How it works

The Design Methods Finder (DMF) is a searchable data base with quick access to a lot of interesting and potentially helpful UX design and PM methods. You want to know how to use it? Just read on. 


Quick explanation in short

You describe your problem or challenge with tags. Fill the search field with these. 

  • Either use the provided "main tags" in the drawer below the search field (marked red, yellow, blue or green). 
  • Or use one of the roughly 250 predefined tags (gray). 
  • Or use the full-text search (terms are marked with white tags). 
  • You can combine main and general tags and the full-text search terms. 
  • All tags are also visible via auto suggest when you start typing. 
  • You can also just browse the complete list of design methods by hitting the search button without filtering in advance. 
  • Already used tags are more bright. No longer combinable tags are grayed out.
  • The small number in the top right of the search button and on the tags indicates how many methods fit the search string.
  • That's it! Enjoy! :-)
Search and find!: Find a method that fits your problem by using the appropriate search terms (screenshot example from desktop). Mobile works similar but looks different.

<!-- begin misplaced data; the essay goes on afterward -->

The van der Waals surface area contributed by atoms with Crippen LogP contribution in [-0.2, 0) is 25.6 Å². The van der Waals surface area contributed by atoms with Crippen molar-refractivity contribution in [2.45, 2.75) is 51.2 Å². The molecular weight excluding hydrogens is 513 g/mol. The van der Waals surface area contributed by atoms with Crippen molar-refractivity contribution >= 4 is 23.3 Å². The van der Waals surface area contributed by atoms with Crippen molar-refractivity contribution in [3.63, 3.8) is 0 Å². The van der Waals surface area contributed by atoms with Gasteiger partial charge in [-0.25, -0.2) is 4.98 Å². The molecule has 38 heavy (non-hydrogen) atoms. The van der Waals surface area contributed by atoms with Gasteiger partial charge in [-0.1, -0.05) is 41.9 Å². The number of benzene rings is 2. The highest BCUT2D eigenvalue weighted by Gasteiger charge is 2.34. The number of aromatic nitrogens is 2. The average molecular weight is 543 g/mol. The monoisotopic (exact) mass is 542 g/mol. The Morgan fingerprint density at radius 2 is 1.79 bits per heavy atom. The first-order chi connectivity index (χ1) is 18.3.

A more detailed explanation 

Find a method 

The DMF helps to find suitable methods for solving a communication or design problem. The Design Method Finder is a service. The user can consult the application at any stage of their project with a specific problem. It does not provide suggestions for processes or optimal project progress. There is also no guarantee that the recommended methods will lead to project success. It is up to you to assess if the method will help you in your project.


Over 300 methods 

In various sources you can find information about design methods. These are sometimes difficult to access, very extensive and confusing. The aim of this project was and still is to create a clear, user-friendly, workable and efficient collection of the most important methods in the working environment of a designer (also product manager, product owner, developer or business manager) and to find solutions to problems. During the study project in 2010 we initially evaluated over 300 methods and selected a wide range of representative methods for each subject area. 


For designers and product people 

The Design Methods Finder should provide good access for beginners, students, graduates as well as design professionals. The information is structured in such a way that you can gradually work deeper into the individual methods. Many presented methods are also relevant for professionals working in product strategy, product management, and business development. 


What are design methods?

Design is the term for the process of conscious design. Design does not just mean visual design and the presentation and styling of information but also creativity, innovation, improvement, development, and management.  

A method is a more or less structured procedure of achieving a goal. 

Together, it means: Design methods describe systematic approaches to finding different solutions to problems.